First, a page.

Derivable and React

Derivable is a library which allows one to define reactive computations.

There’s 2 minutes worth intro into Derivable I wrote recently. Feel free to skim over it but the following code snippet should make some sense to you already:

import {atom, derivation} from 'derivable'
let x = atom(1) // mutable cell
let y = atom(2) // another one
let xPlusY = derivation(() => x.get() + y.get()) // computation
xPlusY.react(sum =>
console.log('x + y = ', sum)) // prints sum value
x.set(6) // updates x triggers reactions

The topic of this article is how to use Derivable with React.

There’s a project called React Derivable which implements bindings to React (I’m the author by the way). The usage is straightforward:

import React from 'react'
import {reactive} from 'react-derivable'
let Hello = reactive(props =>
<div>Hello, {}!</div>

Notice that we wrapped the regular React component in the reactive() decorator which produces another component. Component produced by reactive() will re-render when any of the derivable values (atoms or derivations) dereferenced (by calling get() method) from within its render() change.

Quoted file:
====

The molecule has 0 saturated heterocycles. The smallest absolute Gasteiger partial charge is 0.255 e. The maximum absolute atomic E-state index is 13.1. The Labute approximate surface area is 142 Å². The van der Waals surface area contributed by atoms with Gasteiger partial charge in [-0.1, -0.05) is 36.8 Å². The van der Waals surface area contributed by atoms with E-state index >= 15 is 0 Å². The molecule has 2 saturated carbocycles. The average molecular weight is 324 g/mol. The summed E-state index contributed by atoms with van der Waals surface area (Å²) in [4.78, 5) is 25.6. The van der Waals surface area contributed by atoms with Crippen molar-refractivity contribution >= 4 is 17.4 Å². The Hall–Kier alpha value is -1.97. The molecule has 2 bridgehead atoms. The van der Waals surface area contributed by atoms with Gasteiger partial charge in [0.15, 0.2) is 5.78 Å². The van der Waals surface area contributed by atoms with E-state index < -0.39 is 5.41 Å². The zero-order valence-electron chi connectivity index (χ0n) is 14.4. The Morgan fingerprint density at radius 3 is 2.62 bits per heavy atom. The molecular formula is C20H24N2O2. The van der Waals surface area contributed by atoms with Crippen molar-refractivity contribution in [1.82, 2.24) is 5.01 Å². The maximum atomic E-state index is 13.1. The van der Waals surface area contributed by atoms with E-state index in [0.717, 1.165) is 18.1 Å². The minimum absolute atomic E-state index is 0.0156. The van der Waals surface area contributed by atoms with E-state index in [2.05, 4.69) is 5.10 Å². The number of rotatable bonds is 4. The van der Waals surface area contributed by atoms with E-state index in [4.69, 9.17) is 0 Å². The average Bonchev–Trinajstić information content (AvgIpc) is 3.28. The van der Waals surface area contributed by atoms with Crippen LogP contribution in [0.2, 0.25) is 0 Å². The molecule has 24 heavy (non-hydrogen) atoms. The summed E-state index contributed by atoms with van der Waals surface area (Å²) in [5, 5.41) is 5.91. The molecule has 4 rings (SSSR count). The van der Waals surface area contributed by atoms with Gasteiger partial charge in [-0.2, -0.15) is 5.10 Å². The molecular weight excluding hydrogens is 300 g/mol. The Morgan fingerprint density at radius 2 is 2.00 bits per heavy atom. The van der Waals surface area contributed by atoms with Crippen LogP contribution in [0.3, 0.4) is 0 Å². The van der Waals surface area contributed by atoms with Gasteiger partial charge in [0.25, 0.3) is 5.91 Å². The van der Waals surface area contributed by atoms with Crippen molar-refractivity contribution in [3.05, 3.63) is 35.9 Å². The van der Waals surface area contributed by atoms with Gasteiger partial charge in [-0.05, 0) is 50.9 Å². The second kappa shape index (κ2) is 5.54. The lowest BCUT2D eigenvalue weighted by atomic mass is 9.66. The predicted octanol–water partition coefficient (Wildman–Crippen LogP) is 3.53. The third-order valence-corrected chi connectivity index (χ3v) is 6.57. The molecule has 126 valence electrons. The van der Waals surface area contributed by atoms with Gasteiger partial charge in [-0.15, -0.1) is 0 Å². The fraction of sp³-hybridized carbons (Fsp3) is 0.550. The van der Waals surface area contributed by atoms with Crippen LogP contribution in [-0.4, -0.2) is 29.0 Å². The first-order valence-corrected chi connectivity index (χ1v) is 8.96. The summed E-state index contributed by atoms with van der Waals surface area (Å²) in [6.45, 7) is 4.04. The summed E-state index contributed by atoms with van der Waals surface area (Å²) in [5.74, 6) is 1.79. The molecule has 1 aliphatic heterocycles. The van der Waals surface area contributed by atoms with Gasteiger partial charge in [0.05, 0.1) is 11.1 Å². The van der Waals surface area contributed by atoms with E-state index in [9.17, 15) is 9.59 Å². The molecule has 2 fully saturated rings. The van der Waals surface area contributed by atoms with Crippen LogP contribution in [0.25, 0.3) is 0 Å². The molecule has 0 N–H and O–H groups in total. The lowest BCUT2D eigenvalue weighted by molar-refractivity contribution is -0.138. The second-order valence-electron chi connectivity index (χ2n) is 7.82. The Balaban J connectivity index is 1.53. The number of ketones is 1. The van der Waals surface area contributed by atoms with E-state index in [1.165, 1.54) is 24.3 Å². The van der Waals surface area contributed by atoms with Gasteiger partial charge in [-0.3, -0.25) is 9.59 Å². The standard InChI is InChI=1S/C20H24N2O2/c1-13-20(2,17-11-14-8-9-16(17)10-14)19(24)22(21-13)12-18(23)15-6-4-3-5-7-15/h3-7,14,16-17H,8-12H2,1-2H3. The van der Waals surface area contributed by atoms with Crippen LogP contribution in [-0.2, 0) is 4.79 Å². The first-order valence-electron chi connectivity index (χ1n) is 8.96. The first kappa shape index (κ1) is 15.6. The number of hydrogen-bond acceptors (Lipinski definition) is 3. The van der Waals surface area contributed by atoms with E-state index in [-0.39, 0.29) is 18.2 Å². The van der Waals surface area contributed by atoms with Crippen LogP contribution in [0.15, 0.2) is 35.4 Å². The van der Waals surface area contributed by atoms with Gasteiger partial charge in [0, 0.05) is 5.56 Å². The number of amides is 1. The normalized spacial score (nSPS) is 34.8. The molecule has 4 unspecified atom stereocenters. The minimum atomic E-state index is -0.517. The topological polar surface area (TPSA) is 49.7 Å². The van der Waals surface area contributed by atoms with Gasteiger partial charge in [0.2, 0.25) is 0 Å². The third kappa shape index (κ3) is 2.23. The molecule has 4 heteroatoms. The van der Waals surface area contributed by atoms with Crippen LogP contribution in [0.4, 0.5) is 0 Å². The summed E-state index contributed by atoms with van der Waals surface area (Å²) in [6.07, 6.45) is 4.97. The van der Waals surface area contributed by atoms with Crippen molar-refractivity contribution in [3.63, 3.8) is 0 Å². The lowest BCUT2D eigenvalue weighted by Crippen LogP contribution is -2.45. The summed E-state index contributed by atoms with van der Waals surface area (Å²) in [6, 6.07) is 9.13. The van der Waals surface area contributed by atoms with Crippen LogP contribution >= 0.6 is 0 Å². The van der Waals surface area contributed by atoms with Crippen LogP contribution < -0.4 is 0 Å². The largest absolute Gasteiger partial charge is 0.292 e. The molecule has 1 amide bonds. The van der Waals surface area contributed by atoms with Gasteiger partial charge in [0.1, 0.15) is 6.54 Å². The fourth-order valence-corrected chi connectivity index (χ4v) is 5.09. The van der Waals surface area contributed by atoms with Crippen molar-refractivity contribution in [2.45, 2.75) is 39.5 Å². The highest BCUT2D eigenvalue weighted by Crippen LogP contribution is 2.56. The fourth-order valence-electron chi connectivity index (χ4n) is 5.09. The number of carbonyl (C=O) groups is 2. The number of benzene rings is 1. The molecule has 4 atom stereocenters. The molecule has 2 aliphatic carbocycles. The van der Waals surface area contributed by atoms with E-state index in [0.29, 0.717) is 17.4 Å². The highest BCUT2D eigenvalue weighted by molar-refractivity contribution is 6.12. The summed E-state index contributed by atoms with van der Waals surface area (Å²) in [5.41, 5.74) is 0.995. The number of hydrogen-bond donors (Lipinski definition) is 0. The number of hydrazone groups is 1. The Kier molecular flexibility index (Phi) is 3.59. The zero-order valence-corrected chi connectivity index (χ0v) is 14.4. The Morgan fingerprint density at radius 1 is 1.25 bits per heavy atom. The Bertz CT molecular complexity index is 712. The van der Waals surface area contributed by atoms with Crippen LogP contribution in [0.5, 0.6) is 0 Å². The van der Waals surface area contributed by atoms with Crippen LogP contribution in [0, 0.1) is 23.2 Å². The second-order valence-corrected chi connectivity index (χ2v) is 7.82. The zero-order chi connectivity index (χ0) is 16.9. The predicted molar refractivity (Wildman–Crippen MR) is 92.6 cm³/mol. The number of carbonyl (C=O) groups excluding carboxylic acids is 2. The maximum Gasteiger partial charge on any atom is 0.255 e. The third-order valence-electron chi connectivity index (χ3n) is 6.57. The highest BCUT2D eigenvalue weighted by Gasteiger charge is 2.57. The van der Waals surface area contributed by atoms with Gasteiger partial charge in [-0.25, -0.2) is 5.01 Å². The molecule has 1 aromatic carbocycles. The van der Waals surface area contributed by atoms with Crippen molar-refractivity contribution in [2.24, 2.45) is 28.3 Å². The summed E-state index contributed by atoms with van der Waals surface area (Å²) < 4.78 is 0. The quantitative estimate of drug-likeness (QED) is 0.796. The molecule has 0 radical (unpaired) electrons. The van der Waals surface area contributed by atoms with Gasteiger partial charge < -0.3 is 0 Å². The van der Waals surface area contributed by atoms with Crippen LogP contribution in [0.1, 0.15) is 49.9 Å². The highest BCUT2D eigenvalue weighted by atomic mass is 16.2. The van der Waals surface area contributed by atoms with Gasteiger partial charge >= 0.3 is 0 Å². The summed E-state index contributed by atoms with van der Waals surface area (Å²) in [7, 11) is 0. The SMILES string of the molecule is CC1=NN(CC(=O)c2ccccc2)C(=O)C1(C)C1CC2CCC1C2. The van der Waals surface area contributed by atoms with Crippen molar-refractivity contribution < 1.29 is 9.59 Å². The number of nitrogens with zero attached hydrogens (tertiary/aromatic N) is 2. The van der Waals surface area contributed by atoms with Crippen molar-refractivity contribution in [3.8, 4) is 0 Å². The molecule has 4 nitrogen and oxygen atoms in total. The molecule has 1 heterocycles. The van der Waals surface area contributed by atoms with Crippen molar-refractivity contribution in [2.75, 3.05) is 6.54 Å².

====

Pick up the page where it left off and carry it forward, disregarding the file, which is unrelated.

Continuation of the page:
import ReactDOM from 'react-dom'
import {atom} from 'derivable'
let name = atom('Andrey')
ReactDOM.render(<Hello name={name} />)

Now our <Hello /> component is in the DOM. Let’s change name atom:


This will trigger the re-render and DOM will be updated.

In the next articles we will start by exploring design space for state management in React apps with Derivable. The first step is to implement React local component state.

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